Photo Release -- Northrop Grumman, Los Angeles Kings Light the Lamp for STEM Education During National Engineers Week

Photo Release -- Northrop Grumman, Los Angeles Kings Light the Lamp for STEM
Education During National Engineers Week

LOS ANGELES, Feb. 28, 2013 (GLOBE NEWSWIRE) -- Using Newton's three laws of
motion to explain how hockey players are able to quickly stop and pass the
puck, shoot a hard-hitting slap shot and make a great save, the Los Angeles
Kings and Northrop Grumman Corporation (NYSE:NOC) encouraged middle school
students to take greater interest in science and math during National
Engineers Week.

LA Kings (a)
 Los Angeles Kings television color
 commentator Jim Fox skates with a
 student at Northrop Grumman's
 "Science of Hockey" event
 held Feb. 22 during National Engineers
 Week in El Segundo, Calif.

LA Kings (b)
 Northrop Grumman engineer
 T.J. Mathieson, former
 defenseman for the
 University of Notre Dame
 ice hockey team, explains
 the science behind skates
 to middle school students
 during National Engineers
 Week in El Segundo,
 Calif., Feb. 22.

LA Kings (c)
 Northrop Grumman employee Tricia Davis
 and her husband Michael check out a
 cangineering structure of the James
 Webb Space Telescope during National
 Engineers Week. The model is built
 almost entirely out of canned food that
 will be donated to local food banks.

A video clip of this event is available from Northrop Grumman's You Tube
channel at http://www.youtube.com/user/northropgrummanmedia. Photos are
available at http://media.globenewswire.com/noc/mediagallery.html?pkgid=17392.

The four-day "Science of Hockey" event took place at the reigning Stanley Cup
Champion Kings' training facility in El Segundo, Calif., and was led by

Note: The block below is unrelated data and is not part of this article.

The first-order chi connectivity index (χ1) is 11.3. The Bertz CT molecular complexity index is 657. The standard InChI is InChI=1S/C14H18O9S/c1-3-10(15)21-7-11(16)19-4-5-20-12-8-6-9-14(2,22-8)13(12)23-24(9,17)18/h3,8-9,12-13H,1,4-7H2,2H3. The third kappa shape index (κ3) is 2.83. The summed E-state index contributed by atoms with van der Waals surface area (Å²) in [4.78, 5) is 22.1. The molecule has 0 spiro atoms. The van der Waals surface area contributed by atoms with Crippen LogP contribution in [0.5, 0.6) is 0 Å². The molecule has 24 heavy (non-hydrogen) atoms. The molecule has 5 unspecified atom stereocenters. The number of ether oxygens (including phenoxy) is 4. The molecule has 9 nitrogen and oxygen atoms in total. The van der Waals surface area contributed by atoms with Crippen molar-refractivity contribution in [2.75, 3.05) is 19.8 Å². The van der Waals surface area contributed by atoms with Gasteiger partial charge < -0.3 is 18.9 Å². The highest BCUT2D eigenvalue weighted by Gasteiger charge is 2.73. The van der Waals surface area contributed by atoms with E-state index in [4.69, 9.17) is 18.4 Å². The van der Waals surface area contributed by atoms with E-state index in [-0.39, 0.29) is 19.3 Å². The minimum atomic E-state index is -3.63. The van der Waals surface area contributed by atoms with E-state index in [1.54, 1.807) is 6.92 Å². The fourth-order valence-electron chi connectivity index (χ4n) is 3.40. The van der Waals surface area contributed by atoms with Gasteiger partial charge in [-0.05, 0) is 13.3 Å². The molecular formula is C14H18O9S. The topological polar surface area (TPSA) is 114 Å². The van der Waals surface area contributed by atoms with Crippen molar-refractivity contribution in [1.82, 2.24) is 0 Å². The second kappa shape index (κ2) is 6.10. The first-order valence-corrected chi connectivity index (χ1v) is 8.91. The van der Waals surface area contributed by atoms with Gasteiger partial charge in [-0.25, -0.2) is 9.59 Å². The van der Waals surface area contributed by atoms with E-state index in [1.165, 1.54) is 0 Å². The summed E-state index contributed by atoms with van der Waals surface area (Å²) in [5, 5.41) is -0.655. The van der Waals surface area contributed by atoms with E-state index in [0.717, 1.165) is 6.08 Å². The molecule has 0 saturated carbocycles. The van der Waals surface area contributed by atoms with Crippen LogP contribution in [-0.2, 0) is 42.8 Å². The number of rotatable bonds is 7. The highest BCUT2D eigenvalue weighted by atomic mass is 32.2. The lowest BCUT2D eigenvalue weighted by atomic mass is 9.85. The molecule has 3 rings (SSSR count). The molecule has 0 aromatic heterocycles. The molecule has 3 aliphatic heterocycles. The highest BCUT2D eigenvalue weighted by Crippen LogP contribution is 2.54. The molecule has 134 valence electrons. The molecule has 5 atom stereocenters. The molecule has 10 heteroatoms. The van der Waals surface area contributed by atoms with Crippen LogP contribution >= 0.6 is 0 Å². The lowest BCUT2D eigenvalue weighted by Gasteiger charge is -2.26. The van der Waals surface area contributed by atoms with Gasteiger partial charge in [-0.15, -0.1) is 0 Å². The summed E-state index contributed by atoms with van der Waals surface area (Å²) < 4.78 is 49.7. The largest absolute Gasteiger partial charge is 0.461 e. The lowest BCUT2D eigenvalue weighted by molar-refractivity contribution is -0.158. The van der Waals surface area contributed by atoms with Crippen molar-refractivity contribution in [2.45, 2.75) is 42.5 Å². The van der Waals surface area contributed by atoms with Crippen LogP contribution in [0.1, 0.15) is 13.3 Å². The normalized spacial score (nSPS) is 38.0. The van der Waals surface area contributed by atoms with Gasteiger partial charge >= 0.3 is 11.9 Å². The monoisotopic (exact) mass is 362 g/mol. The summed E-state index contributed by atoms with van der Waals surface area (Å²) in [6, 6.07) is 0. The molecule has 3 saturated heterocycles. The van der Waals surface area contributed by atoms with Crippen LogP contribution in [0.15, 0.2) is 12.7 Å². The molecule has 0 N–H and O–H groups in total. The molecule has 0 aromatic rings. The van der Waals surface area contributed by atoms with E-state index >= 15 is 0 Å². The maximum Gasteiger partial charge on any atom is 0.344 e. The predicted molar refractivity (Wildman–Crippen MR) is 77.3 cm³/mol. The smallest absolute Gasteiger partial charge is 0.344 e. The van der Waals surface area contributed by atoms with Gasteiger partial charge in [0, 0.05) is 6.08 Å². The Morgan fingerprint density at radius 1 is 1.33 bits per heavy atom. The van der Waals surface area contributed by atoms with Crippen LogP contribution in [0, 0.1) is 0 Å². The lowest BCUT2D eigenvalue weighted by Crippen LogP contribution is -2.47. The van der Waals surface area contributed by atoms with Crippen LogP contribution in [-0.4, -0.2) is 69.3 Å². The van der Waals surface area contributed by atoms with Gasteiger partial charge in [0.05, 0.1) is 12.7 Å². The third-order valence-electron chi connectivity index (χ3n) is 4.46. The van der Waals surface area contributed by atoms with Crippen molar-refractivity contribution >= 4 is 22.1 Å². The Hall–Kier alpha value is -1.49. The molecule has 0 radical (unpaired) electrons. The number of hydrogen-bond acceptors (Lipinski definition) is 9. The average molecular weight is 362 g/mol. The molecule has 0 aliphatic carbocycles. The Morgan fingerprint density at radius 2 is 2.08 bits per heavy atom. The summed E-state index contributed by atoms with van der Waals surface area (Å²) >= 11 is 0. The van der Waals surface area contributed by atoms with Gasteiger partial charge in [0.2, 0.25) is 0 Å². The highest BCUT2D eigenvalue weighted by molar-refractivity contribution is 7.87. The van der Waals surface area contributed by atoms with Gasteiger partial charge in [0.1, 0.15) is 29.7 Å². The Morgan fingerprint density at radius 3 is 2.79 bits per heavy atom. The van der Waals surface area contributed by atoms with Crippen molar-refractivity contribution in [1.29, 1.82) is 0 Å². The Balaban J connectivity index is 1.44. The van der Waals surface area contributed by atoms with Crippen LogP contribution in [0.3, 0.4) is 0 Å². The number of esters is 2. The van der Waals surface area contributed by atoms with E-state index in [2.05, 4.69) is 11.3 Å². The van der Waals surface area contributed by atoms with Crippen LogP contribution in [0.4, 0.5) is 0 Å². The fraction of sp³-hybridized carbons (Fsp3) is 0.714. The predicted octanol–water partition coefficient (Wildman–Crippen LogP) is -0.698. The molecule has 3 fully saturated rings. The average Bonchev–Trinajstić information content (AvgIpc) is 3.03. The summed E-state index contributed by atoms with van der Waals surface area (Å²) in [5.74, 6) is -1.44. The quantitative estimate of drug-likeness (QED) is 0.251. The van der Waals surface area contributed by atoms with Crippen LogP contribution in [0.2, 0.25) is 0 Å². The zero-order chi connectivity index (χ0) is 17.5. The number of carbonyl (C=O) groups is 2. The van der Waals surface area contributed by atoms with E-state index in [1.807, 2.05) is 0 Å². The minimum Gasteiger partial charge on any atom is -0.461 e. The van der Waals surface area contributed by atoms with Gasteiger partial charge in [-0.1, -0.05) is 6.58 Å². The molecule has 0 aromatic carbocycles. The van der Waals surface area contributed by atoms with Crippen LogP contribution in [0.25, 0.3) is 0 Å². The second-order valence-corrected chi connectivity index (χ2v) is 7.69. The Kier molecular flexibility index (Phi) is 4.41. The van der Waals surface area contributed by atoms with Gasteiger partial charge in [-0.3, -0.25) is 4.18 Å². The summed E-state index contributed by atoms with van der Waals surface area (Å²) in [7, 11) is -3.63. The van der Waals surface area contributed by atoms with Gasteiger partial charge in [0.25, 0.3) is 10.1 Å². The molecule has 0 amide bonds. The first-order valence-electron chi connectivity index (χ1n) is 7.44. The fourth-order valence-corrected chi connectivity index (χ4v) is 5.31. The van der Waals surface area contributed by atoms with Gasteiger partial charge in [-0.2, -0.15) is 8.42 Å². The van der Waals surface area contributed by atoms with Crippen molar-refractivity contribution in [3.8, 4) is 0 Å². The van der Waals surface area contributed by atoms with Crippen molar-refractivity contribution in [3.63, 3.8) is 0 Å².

Northrop Grumman engineer T.J. Mathieson.

"The real-life application of educational concepts is definitely a winning
approach," said Mathieson who played ice hockey for the University of Notre
Dame. "When explaining how friction is used to spur motion on ice and how
angles influence the probability of scoring, I had their full attention. The
questions the students asked showed their high level of interest and
understanding."

The event is the latest example of the company's educational outreach to
engage students in science, technology, engineering and math (STEM) subjects
and inspire them to pursue science and technical careers.

Kings defensemen Davis Drewiske and Rob Scuderi and team broadcaster Jim Fox
were also on hand to answer questions and skate with students.

"This partnership goes a long way to help kids experience education in a
practical way," said Fox, a former Kings player. "There are so many different
ways in which science impacts and helps us understand the sport of hockey,
from how best to create and clean the ice surface to how much energy builds up
in a stick before a shot is taken. The team enjoyed getting the kids out of
their regular classrooms and into our workplace. It was great fun for all."

The event complements other entertaining National Engineers Week competitions
that the company held for employees and students nationwide from El Segundo,
Palmdale, Redondo Beach and San Diego, Calif., to its Bethpage, N.Y., and
Melbourne and St. Augustine, Fla., sites. The activities included software
challenges; "cangineering," where teams constructed company products from
canned food later donated to food banks; and egg-drop, balsa wood tower
construction and pasta bridge building contests.

Northrop Grumman is a leading global security company providing innovative
systems, products and solutions in unmanned systems, cybersecurity, C4ISR, and
logistics and modernization to government and commercial customers worldwide.
Please visit www.northropgrumman.com for more information.

CONTACT: Amy Akmal
         424-254-6945
         amy.akmal@ngc.com

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